You get it right away.
Watch any episode of Nikon Ambassador Tamara Lackey's PBS series, Chasing Frames, and there it is: the feeling that you and Tamara are chasing down this story together.
And it will be a story well worth sharing. "We established a basic premise," Tamara says, "that the episodes would be about people who are protecting the planet, people who are rescuing those in need and people who are transforming lives."
The subtext of the series is its focus on using photography as a powerful tool to explore, inform and inspire. "This is not a project where we wait for things to happen. We go along with people who are making good things happen, and the idea included learning from the people we met."
In fact, on-the-job learning was a deliberate decision. "I don't want to over-learn anything until I get there," Tamara says. "I want to have a general idea of what's going on so I can learn as I go and ask the same questions that the typical person might ask. That way I can have a genuine response while we're filming, and that's worked quite well."
On the Move
Chasing Frames is a particularly apt title. Things tend to move quickly: the narrative, the activity, Tamara's reactions, the pace of the edit.
"Once we got the idea down, we went out and found subjects that met a couple of considerations," Tamara says. "One, it had to be a compelling subject and storyline. Two, we had to be able to get striking, storytelling visuals, both video and stills. And three, we had to learn something along the way—about the subjects, and about how to tell the stories."
Broadcast by UNC TV in North Carolina, and reaching five states, the dozen episodes of the first season included stories on swift water rescue, K9 search and rescue, exploring light and animal rescue and care.
"The whole thing started because, generally speaking, I've been photographing a lot of these types of lifestyle subjects for years," Tamara says. "One of the videographers on my shoots was also freelancing for PBS, and he said he thought they might be interested in doing a show."
Before long Tamara was in talks with the station. "We put together the idea of these six-minute, 44-second programs." Along the way, Nikon signed on as a co-sponsor, and the idea turned to reality.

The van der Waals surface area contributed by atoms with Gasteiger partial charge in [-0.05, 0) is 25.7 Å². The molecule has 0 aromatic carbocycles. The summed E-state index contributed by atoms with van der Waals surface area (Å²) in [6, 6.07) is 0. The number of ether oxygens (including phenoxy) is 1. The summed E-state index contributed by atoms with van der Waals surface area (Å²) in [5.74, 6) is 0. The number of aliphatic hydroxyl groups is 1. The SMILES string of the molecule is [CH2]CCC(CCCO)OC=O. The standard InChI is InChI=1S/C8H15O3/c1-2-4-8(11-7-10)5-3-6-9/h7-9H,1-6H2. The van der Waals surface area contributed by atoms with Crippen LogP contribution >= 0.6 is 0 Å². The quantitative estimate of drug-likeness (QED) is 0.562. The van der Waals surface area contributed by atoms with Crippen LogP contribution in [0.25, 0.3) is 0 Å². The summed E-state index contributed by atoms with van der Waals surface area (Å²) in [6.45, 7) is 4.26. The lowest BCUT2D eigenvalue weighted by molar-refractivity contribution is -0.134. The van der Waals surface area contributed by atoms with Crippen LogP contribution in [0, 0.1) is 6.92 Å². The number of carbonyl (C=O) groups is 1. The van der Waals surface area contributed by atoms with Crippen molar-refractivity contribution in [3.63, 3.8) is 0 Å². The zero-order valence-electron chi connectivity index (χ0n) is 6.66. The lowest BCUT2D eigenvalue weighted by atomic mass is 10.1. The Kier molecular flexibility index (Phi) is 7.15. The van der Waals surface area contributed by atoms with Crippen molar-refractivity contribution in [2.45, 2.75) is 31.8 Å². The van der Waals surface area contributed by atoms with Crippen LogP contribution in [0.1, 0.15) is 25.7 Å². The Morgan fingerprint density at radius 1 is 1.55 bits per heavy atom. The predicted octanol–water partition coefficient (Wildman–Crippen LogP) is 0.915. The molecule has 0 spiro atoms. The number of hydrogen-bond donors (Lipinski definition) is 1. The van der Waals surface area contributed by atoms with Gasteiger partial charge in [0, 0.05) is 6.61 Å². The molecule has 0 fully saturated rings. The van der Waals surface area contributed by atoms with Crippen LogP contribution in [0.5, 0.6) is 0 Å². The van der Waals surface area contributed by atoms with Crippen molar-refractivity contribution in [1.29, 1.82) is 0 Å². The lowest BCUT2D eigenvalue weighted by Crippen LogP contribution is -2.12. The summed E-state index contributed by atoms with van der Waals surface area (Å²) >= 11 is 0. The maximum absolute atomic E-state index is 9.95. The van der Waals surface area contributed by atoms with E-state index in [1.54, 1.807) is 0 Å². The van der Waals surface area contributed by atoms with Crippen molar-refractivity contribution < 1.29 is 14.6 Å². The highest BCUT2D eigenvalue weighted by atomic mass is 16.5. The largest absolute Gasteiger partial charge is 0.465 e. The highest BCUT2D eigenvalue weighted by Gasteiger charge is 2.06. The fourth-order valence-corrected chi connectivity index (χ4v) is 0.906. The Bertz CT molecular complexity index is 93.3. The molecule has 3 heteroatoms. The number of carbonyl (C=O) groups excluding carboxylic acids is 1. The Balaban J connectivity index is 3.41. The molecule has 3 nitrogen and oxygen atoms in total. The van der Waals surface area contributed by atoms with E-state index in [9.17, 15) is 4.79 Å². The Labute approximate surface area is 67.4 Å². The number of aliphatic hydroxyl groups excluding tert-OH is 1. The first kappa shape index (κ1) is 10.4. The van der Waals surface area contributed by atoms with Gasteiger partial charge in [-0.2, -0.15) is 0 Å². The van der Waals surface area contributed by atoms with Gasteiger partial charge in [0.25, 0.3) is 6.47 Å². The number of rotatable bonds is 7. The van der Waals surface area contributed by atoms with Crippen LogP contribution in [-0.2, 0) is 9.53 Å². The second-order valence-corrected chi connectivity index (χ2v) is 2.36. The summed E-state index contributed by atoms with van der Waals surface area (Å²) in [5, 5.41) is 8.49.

"For each of these episodes I'm finding something fascinating, figuring out the best way to showcase it and always learning more as I go along," Tamara says. "We did an episode with Carolina Air Care—an urgent life-flight group—and I knew, of course, that helicopters will fly people to hospitals, but I had no idea that they're an absolute lifeline for a lot of people in rural communities who have no other way to get to a hospital. The flight medics work on 24-hour shifts and go out on any call. They're flying ten-million-dollar helicopters, fully fitted to be ERs. So for me, for every one of the episodes, there are these moments of learning, and of appreciation of the skill and commitment it takes to do this work."
This is not a project where we wait for things to happen. We go along with people who are making good things happen.
The Storytelling Tools
When you're chasing frames, you've got to be ready for anything, and Tamara brings a full kit of Nikon gear to every story.
"You've got to have the freedom to follow the documentary style that PBS wants," she says of the always-be-prepared attitude it takes to make this kind of storytelling work. The cameras for stills and video included the Z 6, Z 7, D5 and D850. "The Z 6 and Z 7 were the main video cameras," she says, "and we also got to use 180- and 360-degree KeyMission cameras on helmets, on the dogs for the search-and-rescue episode, on a bike, in the back of a helicopter and sometimes just on a stick to cover where we were to see if we could pull a couple of seconds. Those cameras allowed us to pepper in some really cool looks. For the helicopter rescue episode I think we had seven cameras on one interior segment. It was like, Let's just throw this all on and see what we get."
And you get that, too: this is real. You can't rehearse it, script it, practice it or fake it. Most of it is one take and done.
Looking back on the show's first season—it's been renewed for a second—Tamara says, "it was such a heartening experience, spending time with people doing so many good things."
You're invited to share that experience.
Tamara Lackey is a portrait photographer whose work has been described as "expressive, soulful, funny, beautiful" and has appeared in such publications as O Magazine, Men's Journal and Parenting Magazine. Her imagery has also been showcased on ABC's The Martha Stewart Show, ABC's Extreme Makeover: Home Edition and NBC's The Today Show. When not shooting, Tamara is writing about and teaching photography, business and work/life balance at workshops and conferences around the world.More articles by this contributor